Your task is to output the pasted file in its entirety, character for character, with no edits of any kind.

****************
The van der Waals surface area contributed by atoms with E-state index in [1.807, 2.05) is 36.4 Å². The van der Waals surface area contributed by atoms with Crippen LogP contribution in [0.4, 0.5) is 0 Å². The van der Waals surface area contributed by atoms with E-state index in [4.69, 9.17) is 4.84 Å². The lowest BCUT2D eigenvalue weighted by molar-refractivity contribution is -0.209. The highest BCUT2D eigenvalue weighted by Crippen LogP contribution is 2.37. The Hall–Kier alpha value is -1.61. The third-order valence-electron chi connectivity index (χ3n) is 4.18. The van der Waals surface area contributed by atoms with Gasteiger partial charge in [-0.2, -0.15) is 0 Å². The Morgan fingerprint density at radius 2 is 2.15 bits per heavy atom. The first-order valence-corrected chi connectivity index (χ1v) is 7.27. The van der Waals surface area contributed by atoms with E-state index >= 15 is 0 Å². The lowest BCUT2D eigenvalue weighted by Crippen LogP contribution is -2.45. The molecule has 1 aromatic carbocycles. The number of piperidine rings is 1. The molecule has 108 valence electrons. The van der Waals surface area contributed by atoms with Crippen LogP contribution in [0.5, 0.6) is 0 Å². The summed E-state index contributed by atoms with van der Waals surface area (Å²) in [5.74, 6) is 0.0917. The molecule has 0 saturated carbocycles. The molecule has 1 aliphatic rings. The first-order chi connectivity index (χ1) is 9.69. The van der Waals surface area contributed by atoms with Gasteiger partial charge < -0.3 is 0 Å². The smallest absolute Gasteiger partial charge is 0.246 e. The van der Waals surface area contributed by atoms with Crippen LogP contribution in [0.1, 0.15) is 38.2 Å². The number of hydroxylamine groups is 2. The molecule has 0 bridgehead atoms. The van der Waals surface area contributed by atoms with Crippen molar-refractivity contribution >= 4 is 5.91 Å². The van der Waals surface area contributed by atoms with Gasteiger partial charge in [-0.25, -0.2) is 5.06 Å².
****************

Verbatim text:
The van der Waals surface area contributed by atoms with E-state index in [1.807, 2.05) is 36.4 Å². The van der Waals surface area contributed by atoms with Crippen LogP contribution in [0.4, 0.5) is 0 Å². The van der Waals surface area contributed by atoms with E-state index in [4.69, 9.17) is 4.84 Å². The lowest BCUT2D eigenvalue weighted by molar-refractivity contribution is -0.209. The highest BCUT2D eigenvalue weighted by Crippen LogP contribution is 2.37. The Hall–Kier alpha value is -1.61. The third-order valence-electron chi connectivity index (χ3n) is 4.18. The van der Waals surface area contributed by atoms with Gasteiger partial charge in [-0.2, -0.15) is 0 Å². The Morgan fingerprint density at radius 2 is 2.15 bits per heavy atom. The first-order valence-corrected chi connectivity index (χ1v) is 7.27. The van der Waals surface area contributed by atoms with E-state index >= 15 is 0 Å². The lowest BCUT2D eigenvalue weighted by Crippen LogP contribution is -2.45. The molecule has 1 aromatic carbocycles. The number of piperidine rings is 1. The molecule has 108 valence electrons. The van der Waals surface area contributed by atoms with Crippen LogP contribution in [0.5, 0.6) is 0 Å². The summed E-state index contributed by atoms with van der Waals surface area (Å²) in [5.74, 6) is 0.0917. The molecule has 0 saturated carbocycles. The molecule has 1 aliphatic rings. The first-order chi connectivity index (χ1) is 9.69. The van der Waals surface area contributed by atoms with Gasteiger partial charge < -0.3 is 0 Å². The smallest absolute Gasteiger partial charge is 0.246 e. The van der Waals surface area contributed by atoms with Crippen LogP contribution in [0.1, 0.15) is 38.2 Å². The number of hydroxylamine groups is 2. The molecule has 0 bridgehead atoms. The van der Waals surface area contributed by atoms with Crippen molar-refractivity contribution >= 4 is 5.91 Å². The van der Waals surface area contributed by atoms with Gasteiger partial charge in [-0.25, -0.2) is 5.06 Å².